Use this URL to cite or link to this record in EThOS:
Title: The development of microreactor technology for the study of multistep catalytic systems and rapid kinetic modelling
Author: Waldron, Conor John
ISNI:       0000 0004 8507 8869
Awarding Body: UCL (University College London)
Current Institution: University College London (University of London)
Date of Award: 2019
Availability of Full Text:
Access from EThOS:
Full text unavailable from EThOS. Please try the link below.
Access from Institution:
Microreactor technology was applied to the study of catalytic systems because their high rates of heat and mass transport, improved safety and ease of automation makes them particularly effective research tools in this area. A multistep flow system for the synthesis of benzylacetone from benzyl alcohol via oxidation, aldol condensation and reduction reactions was developed by utilising three micropacked bed reactors and a gas liquid membrane separator. This reaction had previously been conducted in batch cascade, however, the multistep flow system enabled the achievement of higher yields with lower catalyst contact times because separating each reaction into its own reactor allowed greater freedom to tailor the operating conditions for each reaction. The multistep system also allowed the catalysts to be studied in a process wide environment, leading to the identification of significant catalyst inhibition due to by and co-products from upstream reactions. An automated closed loop microreactor platform was developed which utilised Model-Based Design of Experiments (MBDoE) algorithms for rapid kinetic modelling of catalytic reactions. The automated platform was first applied to the homogenous esterification of benzoic acid with ethanol using a sulfuric acid catalyst, where a campaign of steady-state experiments designed by online MBDoE led to the estimation of kinetic parameters with much higher precision than a factorial campaign of experiments. This reaction was then conducted with MBDoE designed transient experiments, which dramatically reduced the experimental time required. The same reaction was studied using a heterogeneous Amberlyst-15 catalyst, and by combining factorial designs, practical identifiability tests and MBDoE for model discrimination and parameter precision, a practical kinetic model was identified in just 3 days. The automated platform was applied to the oxidation of 5-hydroxymethylfurfural in a micropacked bed reactor with gas-liquid flow using AuPd/TiO2 catalysts, however due to poor experimental reproducibility, a kinetic model was not identified.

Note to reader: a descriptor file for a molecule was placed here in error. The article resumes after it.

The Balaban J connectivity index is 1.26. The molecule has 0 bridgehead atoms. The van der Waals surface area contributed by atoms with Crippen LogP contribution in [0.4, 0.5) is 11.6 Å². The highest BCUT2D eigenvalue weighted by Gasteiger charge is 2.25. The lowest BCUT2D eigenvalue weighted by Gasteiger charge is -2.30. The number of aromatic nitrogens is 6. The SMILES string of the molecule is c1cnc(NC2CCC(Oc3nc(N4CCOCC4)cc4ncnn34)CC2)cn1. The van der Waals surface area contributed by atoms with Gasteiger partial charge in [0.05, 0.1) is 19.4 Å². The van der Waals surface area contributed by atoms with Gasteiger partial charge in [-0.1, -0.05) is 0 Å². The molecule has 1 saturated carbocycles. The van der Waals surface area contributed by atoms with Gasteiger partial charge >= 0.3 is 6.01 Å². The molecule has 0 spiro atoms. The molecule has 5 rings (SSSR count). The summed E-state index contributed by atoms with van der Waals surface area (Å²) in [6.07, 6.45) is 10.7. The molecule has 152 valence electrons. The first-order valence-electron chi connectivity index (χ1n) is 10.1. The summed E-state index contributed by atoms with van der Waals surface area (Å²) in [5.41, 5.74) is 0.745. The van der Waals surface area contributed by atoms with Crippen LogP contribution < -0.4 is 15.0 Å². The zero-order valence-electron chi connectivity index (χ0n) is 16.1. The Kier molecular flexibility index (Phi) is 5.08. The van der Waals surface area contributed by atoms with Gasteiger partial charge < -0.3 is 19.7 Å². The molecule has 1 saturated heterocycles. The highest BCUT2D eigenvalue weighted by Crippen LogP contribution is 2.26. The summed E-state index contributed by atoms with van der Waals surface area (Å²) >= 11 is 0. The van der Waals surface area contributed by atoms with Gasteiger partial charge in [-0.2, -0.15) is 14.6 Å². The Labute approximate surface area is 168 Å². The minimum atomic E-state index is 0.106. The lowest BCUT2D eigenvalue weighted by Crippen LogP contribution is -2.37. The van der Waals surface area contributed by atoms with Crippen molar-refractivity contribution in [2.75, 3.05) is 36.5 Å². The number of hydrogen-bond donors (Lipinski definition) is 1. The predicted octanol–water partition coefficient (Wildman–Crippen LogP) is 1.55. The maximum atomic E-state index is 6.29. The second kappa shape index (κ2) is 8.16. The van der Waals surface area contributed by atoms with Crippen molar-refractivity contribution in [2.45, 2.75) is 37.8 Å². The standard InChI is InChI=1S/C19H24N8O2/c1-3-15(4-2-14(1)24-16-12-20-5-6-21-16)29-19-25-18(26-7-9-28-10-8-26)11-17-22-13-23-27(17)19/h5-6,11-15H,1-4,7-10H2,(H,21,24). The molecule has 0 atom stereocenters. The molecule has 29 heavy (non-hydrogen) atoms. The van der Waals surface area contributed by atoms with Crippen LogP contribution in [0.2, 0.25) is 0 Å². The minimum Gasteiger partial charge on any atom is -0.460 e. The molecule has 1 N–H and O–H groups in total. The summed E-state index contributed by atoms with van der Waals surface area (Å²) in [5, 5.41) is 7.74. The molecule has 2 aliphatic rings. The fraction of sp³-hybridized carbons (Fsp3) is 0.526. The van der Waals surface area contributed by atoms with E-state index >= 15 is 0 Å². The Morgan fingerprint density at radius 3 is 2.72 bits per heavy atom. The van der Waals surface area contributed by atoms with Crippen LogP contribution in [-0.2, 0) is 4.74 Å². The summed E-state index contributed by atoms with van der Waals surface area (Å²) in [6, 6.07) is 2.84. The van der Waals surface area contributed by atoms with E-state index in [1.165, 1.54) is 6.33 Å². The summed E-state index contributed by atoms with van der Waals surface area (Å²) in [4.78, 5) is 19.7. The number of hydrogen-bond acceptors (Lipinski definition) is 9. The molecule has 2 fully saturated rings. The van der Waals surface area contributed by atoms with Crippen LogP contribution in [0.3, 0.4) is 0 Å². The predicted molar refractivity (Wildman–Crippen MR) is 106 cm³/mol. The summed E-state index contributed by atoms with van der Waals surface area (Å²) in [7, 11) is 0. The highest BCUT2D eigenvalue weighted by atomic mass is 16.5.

Supervisor: Gavriilidis, A. Sponsor: Not available
Qualification Name: Thesis (Ph.D.) Qualification Level: Doctoral
EThOS ID:  DOI: Not available